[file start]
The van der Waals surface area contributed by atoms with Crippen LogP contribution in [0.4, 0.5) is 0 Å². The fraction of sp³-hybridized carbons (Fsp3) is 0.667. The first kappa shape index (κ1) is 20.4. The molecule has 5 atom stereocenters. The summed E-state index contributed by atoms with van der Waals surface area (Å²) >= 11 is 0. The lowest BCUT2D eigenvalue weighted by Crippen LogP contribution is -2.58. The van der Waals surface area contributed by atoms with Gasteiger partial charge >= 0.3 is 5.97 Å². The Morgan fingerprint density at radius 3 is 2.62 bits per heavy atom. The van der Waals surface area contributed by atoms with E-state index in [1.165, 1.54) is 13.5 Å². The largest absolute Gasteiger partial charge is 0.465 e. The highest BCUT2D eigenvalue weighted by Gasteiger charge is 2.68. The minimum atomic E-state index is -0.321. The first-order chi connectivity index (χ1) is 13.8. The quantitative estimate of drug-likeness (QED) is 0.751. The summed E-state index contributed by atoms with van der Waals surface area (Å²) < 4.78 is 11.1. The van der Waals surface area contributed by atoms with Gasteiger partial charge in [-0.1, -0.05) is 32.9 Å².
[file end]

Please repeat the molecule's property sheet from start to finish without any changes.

The van der Waals surface area contributed by atoms with Crippen LogP contribution in [0.4, 0.5) is 0 Å². The fraction of sp³-hybridized carbons (Fsp3) is 0.667. The first kappa shape index (κ1) is 20.4. The molecule has 5 atom stereocenters. The summed E-state index contributed by atoms with van der Waals surface area (Å²) >= 11 is 0. The lowest BCUT2D eigenvalue weighted by Crippen LogP contribution is -2.58. The van der Waals surface area contributed by atoms with Gasteiger partial charge >= 0.3 is 5.97 Å². The Morgan fingerprint density at radius 3 is 2.62 bits per heavy atom. The van der Waals surface area contributed by atoms with E-state index in [1.165, 1.54) is 13.5 Å². The largest absolute Gasteiger partial charge is 0.465 e. The highest BCUT2D eigenvalue weighted by Gasteiger charge is 2.68. The minimum atomic E-state index is -0.321. The first-order chi connectivity index (χ1) is 13.8. The quantitative estimate of drug-likeness (QED) is 0.751. The summed E-state index contributed by atoms with van der Waals surface area (Å²) < 4.78 is 11.1. The van der Waals surface area contributed by atoms with Gasteiger partial charge in [-0.1, -0.05) is 32.9 Å².